CROYDON IN CRISIS: A report into the workings of the council’s subsidiary businesses – including Brick by Brick – is expected to be released this week. Here, TIM DEE, an accountant of more than 20 years’ experience, shares his thoughts on how the controversial house-builders helped drag the local authority over the financial brink
In 2017-2018, Brick by Brick had net liabilities of £0.5million. This grew to £1.3million in 2018-2019, with housing stock of approximately £110million, funded by loans from Croydon Council.
In 2018-2019 alone, the council loaned an additional £80million to Brick by Brick, despite the fact there had been just £14,000 of income that year. This was described at the time, by the cabinet member for finance, Simon Hall, as a £63million “slippage”.
To generate profits, Brick by Brick needs to sell homes. No dividend can be paid to the council without profits. But anyone can see from the 2018-2019 accounts that it had yet to sell a single property.
In the absence of selling properties, the ongoing viability (“going concern”) of Brick by Brick is entirely dependent on a letter of support from the London Borough of Croydon to June 2022. These letters aren’t generally worth the paper they’re written on and are rarely – if ever – legally binding.
Unusually for a business of this nature and size, Brick by Brick now only has two directors, and there has been a lot of director turnover. This in itself raises alarm bells.
I suspect a fundamental hold up with the overdue 2019-2020 accounts is getting auditor agreement on Brick by Brick’s status as a going concern. The council’s finances now render the letter of support utterly useless… and with net liabilities, there is no room for manoeuvre.
If Brick by Brick does not secure the funding it requires to satisfy the auditors that it is still a going concern, then its 2019-2020 accounts will need to be prepared on a liquidation basis, likely worsening its net liability position.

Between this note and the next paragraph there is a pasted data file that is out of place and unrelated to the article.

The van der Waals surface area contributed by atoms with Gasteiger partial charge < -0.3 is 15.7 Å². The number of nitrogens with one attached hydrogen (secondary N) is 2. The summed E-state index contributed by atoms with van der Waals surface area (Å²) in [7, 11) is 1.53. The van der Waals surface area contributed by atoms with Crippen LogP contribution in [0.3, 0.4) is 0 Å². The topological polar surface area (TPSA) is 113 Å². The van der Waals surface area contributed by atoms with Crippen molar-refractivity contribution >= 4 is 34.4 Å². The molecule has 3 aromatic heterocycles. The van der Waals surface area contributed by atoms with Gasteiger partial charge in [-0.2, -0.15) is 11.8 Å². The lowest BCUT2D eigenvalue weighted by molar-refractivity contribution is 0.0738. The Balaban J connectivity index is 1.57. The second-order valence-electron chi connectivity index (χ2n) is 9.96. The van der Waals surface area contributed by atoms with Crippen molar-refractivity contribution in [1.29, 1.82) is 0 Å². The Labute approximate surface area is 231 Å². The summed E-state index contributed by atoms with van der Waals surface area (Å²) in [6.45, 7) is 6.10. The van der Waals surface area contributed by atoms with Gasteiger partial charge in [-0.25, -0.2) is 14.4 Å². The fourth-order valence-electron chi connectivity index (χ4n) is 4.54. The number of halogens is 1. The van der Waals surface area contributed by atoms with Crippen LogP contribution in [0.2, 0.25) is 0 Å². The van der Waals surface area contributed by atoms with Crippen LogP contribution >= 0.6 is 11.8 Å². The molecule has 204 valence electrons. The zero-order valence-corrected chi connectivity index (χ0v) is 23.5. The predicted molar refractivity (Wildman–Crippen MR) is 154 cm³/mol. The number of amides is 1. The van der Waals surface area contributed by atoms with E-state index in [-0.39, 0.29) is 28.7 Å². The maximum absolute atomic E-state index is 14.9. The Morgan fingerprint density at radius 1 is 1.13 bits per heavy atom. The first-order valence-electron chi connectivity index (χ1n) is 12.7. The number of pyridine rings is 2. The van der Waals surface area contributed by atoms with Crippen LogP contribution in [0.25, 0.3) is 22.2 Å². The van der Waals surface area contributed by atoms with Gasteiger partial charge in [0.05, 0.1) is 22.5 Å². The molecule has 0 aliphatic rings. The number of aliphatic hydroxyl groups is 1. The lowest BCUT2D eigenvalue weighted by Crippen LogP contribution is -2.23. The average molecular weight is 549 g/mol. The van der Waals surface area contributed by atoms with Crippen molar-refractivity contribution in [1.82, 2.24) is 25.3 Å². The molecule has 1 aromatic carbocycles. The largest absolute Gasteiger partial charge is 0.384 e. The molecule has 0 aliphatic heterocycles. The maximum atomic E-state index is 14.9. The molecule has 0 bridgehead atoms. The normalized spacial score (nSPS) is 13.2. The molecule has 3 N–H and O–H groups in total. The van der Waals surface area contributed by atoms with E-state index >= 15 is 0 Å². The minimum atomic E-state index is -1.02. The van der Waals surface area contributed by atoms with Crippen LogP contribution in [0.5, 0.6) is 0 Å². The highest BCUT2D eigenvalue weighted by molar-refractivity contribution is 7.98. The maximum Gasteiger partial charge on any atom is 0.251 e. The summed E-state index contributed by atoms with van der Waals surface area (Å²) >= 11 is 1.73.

So what next for Croydon Council? There’s currently more than £110million of housing stock sitting on its subsidiary’s balance sheet, and little-to-no cash.
I reckon they will have looked at three possibilities.
Option A: transfer the housing stock up to the council and liquidate Brick by Brick. Try to sell off the housing stock to individuals over time.
Option B: try to sell Brick by Brick, its the housing stock and schemes with planning permission to a commercial house builder. This option is likely to incur a significant loss.
Option C: start a new housing association to take over the housing stock. This, though, seems unlikely, given the 400-plus job losses at the council and the expertise required to operate the housing association.
Whichever option the council goes with, it is not going to get its £36million dividends or any interest payments on its loans from Brick by Brick for some considerable time. If at all.
All of this could easily have been foreseen by any qualified accountant well over a year ago.
The question remains: why was Croydon counting on Brick by Brick to make dividend payments to balance its 2020-2021 budget when all the indications were that these were never going to be possible in the short-term?
I suspect Brick by Brick is also trying to value its housing stock and get this past the auditors. Typically these would be valued at the lower of (a) cost and (b) “net realisable value” (what it can get for the properties minus any selling costs and related overhead).
This is first and foremost a crisis of leadership from within the council, and then a lack of scrutiny from the council members themselves.
On reading the Report in the Public Interest, the auditors Grant Thornton have (quite rightly) crucified the council and they have found massive failings in the finance, governance, legal and strategy functions.
Having the London Borough of Croydon on a CV will probably be very damaging to professionals’ career prospects, so I’d expect a high level of turnover in those teams, and that will only worsen the situation.
- Read Croydon Council’s S114 notice in full here
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